Look through the Group Promotion resource for ideas. You'll want to use a few different forms of advertising. When deciding how to promote the event, consider how the event will appear to the audience. Students may be confused at first glance, so include information to help give background and meaning to your event. If you write a press release, go over your wording to make a clear message.
1. Select a human rights charity to donate funds to (if you are not going the publicity stunt way). We recommend Amnesty International, as it is the most well known, and most schools have a chapter that you can coordinate with.
2. Solicit volunteers to be stoned or pass out flyers or explain your cause. Have trustworthy people run the cashbox. Have people that are ok with holding signs and asking people for donations. This is a big event and will get a LOT of attention.
3. Draft a press release to give to local and campus media. Go big if you want to; send one to the state newspaper if you think that you'll get their attention. You'll want to give this to them about a week before the event - this will give their reporters a notice to cover it, both before and after the event. The SSA has some resources on media relations.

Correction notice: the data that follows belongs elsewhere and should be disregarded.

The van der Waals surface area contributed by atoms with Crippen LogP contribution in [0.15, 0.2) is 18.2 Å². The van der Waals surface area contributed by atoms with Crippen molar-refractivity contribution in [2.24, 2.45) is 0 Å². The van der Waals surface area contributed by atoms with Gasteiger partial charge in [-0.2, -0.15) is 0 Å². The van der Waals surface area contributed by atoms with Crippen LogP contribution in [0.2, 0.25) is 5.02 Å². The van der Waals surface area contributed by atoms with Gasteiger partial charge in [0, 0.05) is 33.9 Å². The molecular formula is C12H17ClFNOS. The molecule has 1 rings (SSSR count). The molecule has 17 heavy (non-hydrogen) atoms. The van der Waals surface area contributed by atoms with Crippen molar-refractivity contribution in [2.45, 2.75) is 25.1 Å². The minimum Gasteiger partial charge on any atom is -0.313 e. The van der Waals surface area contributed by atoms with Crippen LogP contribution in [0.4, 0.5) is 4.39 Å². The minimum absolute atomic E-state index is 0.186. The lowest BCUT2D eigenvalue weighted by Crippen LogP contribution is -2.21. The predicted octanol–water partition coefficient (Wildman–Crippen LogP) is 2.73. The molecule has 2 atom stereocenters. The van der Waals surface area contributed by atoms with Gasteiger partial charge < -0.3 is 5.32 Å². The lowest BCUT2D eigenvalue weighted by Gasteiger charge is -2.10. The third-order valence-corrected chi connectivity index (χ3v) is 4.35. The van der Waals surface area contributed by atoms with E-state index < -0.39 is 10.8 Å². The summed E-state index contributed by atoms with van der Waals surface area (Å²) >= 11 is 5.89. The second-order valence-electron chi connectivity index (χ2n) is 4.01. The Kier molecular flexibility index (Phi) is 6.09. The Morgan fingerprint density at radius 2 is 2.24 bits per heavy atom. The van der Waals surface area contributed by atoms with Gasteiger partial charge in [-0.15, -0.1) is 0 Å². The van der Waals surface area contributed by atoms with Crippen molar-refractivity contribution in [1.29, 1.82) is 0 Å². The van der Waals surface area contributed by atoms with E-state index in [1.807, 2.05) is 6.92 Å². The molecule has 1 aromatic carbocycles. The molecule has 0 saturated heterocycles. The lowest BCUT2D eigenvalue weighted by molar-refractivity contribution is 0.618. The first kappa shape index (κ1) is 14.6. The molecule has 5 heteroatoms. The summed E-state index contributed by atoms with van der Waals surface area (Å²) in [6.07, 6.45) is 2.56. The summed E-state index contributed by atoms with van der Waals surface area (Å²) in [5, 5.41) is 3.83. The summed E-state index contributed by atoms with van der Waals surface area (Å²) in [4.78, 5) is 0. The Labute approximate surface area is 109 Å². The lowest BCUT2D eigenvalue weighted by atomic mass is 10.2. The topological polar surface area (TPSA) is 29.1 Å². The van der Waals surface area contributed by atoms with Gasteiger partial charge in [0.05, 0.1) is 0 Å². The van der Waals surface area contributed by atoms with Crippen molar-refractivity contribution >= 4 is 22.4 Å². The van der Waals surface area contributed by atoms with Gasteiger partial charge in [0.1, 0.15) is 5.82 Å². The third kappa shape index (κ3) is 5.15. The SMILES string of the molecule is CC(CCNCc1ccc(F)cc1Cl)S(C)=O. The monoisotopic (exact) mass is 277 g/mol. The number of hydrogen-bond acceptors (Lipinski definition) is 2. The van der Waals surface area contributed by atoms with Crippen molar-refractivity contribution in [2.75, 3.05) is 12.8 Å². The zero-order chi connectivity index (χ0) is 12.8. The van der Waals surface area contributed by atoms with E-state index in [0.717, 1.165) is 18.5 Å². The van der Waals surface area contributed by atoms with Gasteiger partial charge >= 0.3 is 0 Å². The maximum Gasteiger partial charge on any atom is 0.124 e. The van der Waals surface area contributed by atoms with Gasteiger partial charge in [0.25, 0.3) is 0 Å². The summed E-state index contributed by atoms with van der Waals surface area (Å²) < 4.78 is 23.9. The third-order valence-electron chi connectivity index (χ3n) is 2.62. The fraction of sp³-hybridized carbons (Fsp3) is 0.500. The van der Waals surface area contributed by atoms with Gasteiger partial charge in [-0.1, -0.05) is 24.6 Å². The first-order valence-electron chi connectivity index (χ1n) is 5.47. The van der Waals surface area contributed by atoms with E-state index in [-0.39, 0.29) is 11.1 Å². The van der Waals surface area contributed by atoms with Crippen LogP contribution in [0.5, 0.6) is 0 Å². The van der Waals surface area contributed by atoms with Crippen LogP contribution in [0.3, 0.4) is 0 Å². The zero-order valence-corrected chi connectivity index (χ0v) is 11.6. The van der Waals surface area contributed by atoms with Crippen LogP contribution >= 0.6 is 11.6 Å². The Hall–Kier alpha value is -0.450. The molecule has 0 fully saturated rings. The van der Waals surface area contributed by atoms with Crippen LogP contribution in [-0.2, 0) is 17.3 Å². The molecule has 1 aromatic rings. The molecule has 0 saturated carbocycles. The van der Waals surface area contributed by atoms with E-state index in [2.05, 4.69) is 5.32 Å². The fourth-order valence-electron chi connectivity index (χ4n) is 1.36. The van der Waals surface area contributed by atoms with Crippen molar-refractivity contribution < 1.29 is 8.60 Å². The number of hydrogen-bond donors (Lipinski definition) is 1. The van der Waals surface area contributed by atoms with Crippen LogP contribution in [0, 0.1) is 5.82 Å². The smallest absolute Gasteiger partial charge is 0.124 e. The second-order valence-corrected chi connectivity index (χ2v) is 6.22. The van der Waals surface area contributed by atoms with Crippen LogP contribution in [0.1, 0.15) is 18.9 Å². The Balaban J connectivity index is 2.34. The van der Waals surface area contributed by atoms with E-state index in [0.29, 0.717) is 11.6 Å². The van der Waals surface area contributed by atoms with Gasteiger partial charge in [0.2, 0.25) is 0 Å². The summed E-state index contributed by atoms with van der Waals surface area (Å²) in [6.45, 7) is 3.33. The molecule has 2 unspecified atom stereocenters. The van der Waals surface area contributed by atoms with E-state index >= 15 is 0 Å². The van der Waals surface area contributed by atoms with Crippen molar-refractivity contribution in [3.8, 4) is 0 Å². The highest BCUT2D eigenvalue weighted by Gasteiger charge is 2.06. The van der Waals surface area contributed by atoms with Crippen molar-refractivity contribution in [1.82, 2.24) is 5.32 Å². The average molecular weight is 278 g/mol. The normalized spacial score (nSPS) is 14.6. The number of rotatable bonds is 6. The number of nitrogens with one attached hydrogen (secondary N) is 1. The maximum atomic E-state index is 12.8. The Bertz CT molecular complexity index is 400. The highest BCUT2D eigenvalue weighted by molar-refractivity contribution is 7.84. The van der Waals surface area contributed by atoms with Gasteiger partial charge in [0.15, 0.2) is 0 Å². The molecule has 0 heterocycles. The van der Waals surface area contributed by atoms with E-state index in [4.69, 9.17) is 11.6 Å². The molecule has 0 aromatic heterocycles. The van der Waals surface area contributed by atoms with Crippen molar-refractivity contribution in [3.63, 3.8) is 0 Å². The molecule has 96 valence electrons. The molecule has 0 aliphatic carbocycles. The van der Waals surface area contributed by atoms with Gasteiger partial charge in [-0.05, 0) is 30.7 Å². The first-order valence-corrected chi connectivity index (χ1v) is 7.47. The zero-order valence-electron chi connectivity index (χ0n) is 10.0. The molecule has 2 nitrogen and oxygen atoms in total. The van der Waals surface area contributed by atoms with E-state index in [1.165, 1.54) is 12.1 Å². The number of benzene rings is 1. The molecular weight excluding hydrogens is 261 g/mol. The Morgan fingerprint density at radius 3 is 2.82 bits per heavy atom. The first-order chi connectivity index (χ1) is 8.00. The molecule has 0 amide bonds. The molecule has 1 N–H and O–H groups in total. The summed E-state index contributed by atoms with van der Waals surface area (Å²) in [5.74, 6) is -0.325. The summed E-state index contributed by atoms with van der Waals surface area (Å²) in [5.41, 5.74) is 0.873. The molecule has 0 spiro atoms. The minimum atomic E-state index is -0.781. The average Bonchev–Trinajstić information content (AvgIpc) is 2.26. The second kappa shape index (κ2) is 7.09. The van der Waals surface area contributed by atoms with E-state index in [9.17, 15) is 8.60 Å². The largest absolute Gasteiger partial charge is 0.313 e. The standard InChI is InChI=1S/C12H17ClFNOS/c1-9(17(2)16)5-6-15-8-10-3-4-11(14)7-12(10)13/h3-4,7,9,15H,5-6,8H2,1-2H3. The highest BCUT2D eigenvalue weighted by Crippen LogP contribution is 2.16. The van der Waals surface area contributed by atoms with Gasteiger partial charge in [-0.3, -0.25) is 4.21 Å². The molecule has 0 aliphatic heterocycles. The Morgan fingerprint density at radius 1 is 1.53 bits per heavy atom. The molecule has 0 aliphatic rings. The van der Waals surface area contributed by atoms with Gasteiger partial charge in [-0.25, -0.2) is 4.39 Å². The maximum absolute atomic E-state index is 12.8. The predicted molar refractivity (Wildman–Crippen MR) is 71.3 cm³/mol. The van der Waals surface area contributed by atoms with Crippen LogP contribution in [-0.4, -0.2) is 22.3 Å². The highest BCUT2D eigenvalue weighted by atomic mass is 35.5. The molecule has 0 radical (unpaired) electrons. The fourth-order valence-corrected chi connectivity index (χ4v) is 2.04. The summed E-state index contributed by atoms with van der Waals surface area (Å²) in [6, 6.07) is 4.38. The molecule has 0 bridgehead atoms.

4. Plan to set up your table in a high-traffic area for a few days if you'd like. We only plan to be out there one day. But, put up signs on your campus advertising. Let the school newspaper run an ad about it if they're interested. Create a lot of buzz around it beforehand. This is an easy, slightly inflammatory event (but it's for a good cause, so it's ok!) so it shouldn't be hard to get peoples' attention, even if you're just out there for a day.
5. STONE THOSE HEATHENS. Get out there, yell, have fun and throw things! Don't be too mean though. Raise lots of money!
6. After your event, thank your coordinating group, the people who help set up everything, and don't forget to donate your funds. :)
The Pastafarians at USC got local news coverage for their Stone-a-Heathen event!
One of our best resources to find out what works and what doesn't is you - our student leaders! If you've employed a strategy that worked well, let us know about it so other groups can also use that idea. If you've learned a lesson of caution about something we suggest, point out the pitfalls. You can email us at firstname.lastname@example.org!